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Emmanuelle Strub

History Security-risk management has long been a concern at Médecins du Monde (MdM), as it was for other humanitarian agencies operating at the height of the Cold War. However, it was in the 1990s that security had to address its own set of issues. The collapse of the Soviet bloc and the post-Cold War conflicts created safety issues for humanitarian agencies: a booming aid sector led to an increase in exposure, together with a trend for

Journal of Humanitarian Affairs
José Luís Fiori

Introduction This strategy is guided by principled realism. It is realist because it acknowledges the central role of power in international politics, affirms that sovereign states are the best hope for a peaceful world, and clearly defines our national interests… We are also realistic and understand that the American way of life cannot be imposed upon others, nor is it the inevitable culmination of progress . The White House, ‘National Security Strategy of the United States of America’ ( The White House, 2017

Journal of Humanitarian Affairs
Editor’s Introduction
Michaël Neuman, Fernando Espada, and Róisín Read

Most mainstream discourses on humanitarian security would not consider the community engagement of a team of anthropologists in three West African countries during the Ebola epidemic of 2014–16 as directly related to security – and their article in this special issue on ‘Security and Protection’ hardly touches on security as its own topic. Instead, it provides a detailed account of the need for a thorough understanding of social relationships when defining, and thus securing, humanitarian

Journal of Humanitarian Affairs
Megan Daigle, Sarah Martin, and Henri Myrttinen

international staff deployed in crisis situations, making security incidents more likely purely for statistical reasons. At the same time, the aid sector has seen a marked increase in concern for staff security and organisations’ own ‘duty of care’ to ensure it. The increased risks, both real and perceived, have led the sector to devote more resources to the development of security guidance, pre-deployment training (commonly known as hostile environment awareness training, or HEAT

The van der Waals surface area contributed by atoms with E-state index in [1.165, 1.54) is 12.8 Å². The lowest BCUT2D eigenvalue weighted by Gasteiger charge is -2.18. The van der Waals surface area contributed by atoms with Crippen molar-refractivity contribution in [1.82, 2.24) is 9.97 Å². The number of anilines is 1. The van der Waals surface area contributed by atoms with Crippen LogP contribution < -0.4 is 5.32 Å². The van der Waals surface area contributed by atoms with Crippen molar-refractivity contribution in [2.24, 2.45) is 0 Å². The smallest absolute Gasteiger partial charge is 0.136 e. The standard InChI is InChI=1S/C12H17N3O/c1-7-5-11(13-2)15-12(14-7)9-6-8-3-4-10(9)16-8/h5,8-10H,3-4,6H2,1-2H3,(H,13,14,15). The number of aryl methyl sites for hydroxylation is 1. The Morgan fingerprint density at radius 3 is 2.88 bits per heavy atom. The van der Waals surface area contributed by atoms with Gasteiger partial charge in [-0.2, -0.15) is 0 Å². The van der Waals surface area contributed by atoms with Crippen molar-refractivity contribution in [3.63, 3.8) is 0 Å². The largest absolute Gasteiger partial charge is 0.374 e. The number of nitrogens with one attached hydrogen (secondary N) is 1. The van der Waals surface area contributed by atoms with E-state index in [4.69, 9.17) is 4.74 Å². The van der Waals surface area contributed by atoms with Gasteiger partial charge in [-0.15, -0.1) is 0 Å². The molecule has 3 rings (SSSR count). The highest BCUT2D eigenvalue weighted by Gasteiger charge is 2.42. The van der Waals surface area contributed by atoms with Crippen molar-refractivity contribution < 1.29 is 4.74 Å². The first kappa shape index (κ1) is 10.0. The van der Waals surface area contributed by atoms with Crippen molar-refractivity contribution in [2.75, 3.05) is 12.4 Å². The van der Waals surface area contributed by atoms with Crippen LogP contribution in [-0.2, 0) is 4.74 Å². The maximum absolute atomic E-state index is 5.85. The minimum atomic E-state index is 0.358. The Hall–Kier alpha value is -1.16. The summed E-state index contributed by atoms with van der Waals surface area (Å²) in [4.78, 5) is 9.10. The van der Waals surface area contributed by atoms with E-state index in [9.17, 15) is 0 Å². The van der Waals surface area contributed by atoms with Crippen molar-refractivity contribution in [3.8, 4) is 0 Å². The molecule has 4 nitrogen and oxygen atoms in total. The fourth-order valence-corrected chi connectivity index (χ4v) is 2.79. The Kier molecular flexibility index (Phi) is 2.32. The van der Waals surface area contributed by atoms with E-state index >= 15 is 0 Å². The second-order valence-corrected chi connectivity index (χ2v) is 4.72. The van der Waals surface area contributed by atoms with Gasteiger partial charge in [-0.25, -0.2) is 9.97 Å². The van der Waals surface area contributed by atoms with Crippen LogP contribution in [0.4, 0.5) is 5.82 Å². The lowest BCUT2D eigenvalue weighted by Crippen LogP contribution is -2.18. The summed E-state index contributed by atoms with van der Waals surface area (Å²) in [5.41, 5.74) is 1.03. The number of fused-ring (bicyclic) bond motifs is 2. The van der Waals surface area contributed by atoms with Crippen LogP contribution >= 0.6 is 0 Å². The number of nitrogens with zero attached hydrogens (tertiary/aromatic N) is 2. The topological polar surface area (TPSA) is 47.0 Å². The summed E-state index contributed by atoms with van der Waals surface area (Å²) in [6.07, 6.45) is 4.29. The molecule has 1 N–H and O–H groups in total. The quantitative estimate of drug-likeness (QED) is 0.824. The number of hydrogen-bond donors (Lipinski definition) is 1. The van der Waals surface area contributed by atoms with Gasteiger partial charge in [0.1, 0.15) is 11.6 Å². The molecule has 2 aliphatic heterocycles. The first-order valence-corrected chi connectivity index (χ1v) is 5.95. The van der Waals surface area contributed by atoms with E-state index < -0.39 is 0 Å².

Journal of Humanitarian Affairs

The Journal of Humanitarian Affairs is an exciting, new open access journal hosted jointly by The Humanitarian Affairs Team at Save the Children UK, and Centre de Réflexion sur l’Action et les Savoirs Humanitaires MSF (Paris) and the Humanitarian and Conflict Response Institute at the University of Manchester. It will contribute to current thinking around humanitarian governance, policy and practice with academic rigour and political courage. The journal will challenge contributors and readers to think critically about humanitarian issues that are often approached from reductionist assumptions about what experience and evidence mean. It will cover contemporary, historical, methodological and applied subject matters and will bring together studies, debates and literature reviews. The journal will engage with these through diverse online content, including peer reviewed articles, expert interviews, policy analyses, literature reviews and ‘spotlight’ features.